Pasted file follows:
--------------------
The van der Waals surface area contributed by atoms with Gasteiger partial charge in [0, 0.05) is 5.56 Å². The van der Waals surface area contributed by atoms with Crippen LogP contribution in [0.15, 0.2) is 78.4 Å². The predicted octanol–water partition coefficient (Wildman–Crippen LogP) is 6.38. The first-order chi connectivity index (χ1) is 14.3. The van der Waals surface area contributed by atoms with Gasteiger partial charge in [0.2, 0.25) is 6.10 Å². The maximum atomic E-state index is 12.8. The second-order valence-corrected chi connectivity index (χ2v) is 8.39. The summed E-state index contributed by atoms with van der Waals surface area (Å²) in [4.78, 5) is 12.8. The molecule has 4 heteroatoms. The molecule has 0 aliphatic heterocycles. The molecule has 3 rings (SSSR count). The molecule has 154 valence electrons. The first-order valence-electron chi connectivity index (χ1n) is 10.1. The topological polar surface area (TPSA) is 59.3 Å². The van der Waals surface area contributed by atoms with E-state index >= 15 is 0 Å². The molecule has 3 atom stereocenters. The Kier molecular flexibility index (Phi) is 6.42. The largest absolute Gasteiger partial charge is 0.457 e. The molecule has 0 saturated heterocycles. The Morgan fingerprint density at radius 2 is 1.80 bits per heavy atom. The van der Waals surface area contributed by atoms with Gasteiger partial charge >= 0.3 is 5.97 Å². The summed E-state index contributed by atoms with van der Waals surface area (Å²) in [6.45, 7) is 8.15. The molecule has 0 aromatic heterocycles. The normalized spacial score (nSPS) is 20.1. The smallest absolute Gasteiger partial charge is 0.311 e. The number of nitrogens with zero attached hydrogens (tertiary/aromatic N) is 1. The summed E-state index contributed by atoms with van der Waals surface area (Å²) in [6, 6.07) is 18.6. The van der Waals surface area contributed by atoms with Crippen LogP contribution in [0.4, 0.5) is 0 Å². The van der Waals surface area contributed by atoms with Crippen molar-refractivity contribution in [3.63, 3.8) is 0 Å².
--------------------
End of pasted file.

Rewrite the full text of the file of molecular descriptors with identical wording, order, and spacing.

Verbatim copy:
The van der Waals surface area contributed by atoms with Gasteiger partial charge in [0, 0.05) is 5.56 Å². The van der Waals surface area contributed by atoms with Crippen LogP contribution in [0.15, 0.2) is 78.4 Å². The predicted octanol–water partition coefficient (Wildman–Crippen LogP) is 6.38. The first-order chi connectivity index (χ1) is 14.3. The van der Waals surface area contributed by atoms with Gasteiger partial charge in [0.2, 0.25) is 6.10 Å². The maximum atomic E-state index is 12.8. The second-order valence-corrected chi connectivity index (χ2v) is 8.39. The summed E-state index contributed by atoms with van der Waals surface area (Å²) in [4.78, 5) is 12.8. The molecule has 4 heteroatoms. The molecule has 0 aliphatic heterocycles. The molecule has 3 rings (SSSR count). The molecule has 154 valence electrons. The first-order valence-electron chi connectivity index (χ1n) is 10.1. The topological polar surface area (TPSA) is 59.3 Å². The van der Waals surface area contributed by atoms with E-state index >= 15 is 0 Å². The molecule has 3 atom stereocenters. The Kier molecular flexibility index (Phi) is 6.42. The largest absolute Gasteiger partial charge is 0.457 e. The molecule has 0 saturated heterocycles. The Morgan fingerprint density at radius 2 is 1.80 bits per heavy atom. The van der Waals surface area contributed by atoms with Gasteiger partial charge >= 0.3 is 5.97 Å². The summed E-state index contributed by atoms with van der Waals surface area (Å²) in [6.45, 7) is 8.15. The molecule has 0 aromatic heterocycles. The normalized spacial score (nSPS) is 20.1. The smallest absolute Gasteiger partial charge is 0.311 e. The number of nitrogens with zero attached hydrogens (tertiary/aromatic N) is 1. The summed E-state index contributed by atoms with van der Waals surface area (Å²) in [6, 6.07) is 18.6. The van der Waals surface area contributed by atoms with Crippen LogP contribution in [0.4, 0.5) is 0 Å². The van der Waals surface area contributed by atoms with Crippen molar-refractivity contribution in [3.63, 3.8) is 0 Å².